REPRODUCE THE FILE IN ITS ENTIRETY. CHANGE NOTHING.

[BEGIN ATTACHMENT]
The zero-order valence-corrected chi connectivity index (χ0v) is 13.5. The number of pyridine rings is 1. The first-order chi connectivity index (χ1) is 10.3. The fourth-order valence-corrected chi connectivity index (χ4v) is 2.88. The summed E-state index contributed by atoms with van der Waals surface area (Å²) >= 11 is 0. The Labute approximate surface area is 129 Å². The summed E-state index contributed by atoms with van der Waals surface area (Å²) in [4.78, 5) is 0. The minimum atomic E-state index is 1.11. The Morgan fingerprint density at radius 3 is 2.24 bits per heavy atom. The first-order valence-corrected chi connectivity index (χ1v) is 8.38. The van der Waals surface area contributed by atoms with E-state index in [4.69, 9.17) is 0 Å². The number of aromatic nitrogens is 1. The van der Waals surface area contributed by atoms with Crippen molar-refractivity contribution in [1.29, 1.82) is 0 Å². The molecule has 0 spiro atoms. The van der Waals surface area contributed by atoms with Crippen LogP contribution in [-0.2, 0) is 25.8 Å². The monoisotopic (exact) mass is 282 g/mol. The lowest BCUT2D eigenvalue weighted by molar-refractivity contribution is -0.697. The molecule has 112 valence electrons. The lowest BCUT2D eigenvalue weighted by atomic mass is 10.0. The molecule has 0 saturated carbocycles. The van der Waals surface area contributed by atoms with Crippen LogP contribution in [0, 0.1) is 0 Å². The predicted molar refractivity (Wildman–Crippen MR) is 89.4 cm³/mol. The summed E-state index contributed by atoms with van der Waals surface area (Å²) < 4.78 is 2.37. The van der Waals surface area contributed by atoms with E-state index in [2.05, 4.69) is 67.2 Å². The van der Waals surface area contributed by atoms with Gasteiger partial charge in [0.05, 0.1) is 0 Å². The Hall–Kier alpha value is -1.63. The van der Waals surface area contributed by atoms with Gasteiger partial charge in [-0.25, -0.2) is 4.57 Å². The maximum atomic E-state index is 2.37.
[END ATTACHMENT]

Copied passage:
The zero-order valence-corrected chi connectivity index (χ0v) is 13.5. The number of pyridine rings is 1. The first-order chi connectivity index (χ1) is 10.3. The fourth-order valence-corrected chi connectivity index (χ4v) is 2.88. The summed E-state index contributed by atoms with van der Waals surface area (Å²) >= 11 is 0. The Labute approximate surface area is 129 Å². The summed E-state index contributed by atoms with van der Waals surface area (Å²) in [4.78, 5) is 0. The minimum atomic E-state index is 1.11. The Morgan fingerprint density at radius 3 is 2.24 bits per heavy atom. The first-order valence-corrected chi connectivity index (χ1v) is 8.38. The van der Waals surface area contributed by atoms with E-state index in [4.69, 9.17) is 0 Å². The number of aromatic nitrogens is 1. The van der Waals surface area contributed by atoms with Crippen molar-refractivity contribution in [1.29, 1.82) is 0 Å². The molecule has 0 spiro atoms. The van der Waals surface area contributed by atoms with Crippen LogP contribution in [-0.2, 0) is 25.8 Å². The monoisotopic (exact) mass is 282 g/mol. The lowest BCUT2D eigenvalue weighted by molar-refractivity contribution is -0.697. The molecule has 112 valence electrons. The lowest BCUT2D eigenvalue weighted by atomic mass is 10.0. The molecule has 0 saturated carbocycles. The van der Waals surface area contributed by atoms with Crippen LogP contribution in [0, 0.1) is 0 Å². The predicted molar refractivity (Wildman–Crippen MR) is 89.4 cm³/mol. The summed E-state index contributed by atoms with van der Waals surface area (Å²) < 4.78 is 2.37. The van der Waals surface area contributed by atoms with E-state index in [2.05, 4.69) is 67.2 Å². The van der Waals surface area contributed by atoms with Gasteiger partial charge in [0.05, 0.1) is 0 Å². The Hall–Kier alpha value is -1.63. The van der Waals surface area contributed by atoms with Gasteiger partial charge in [-0.25, -0.2) is 4.57 Å². The maximum atomic E-state index is 2.37.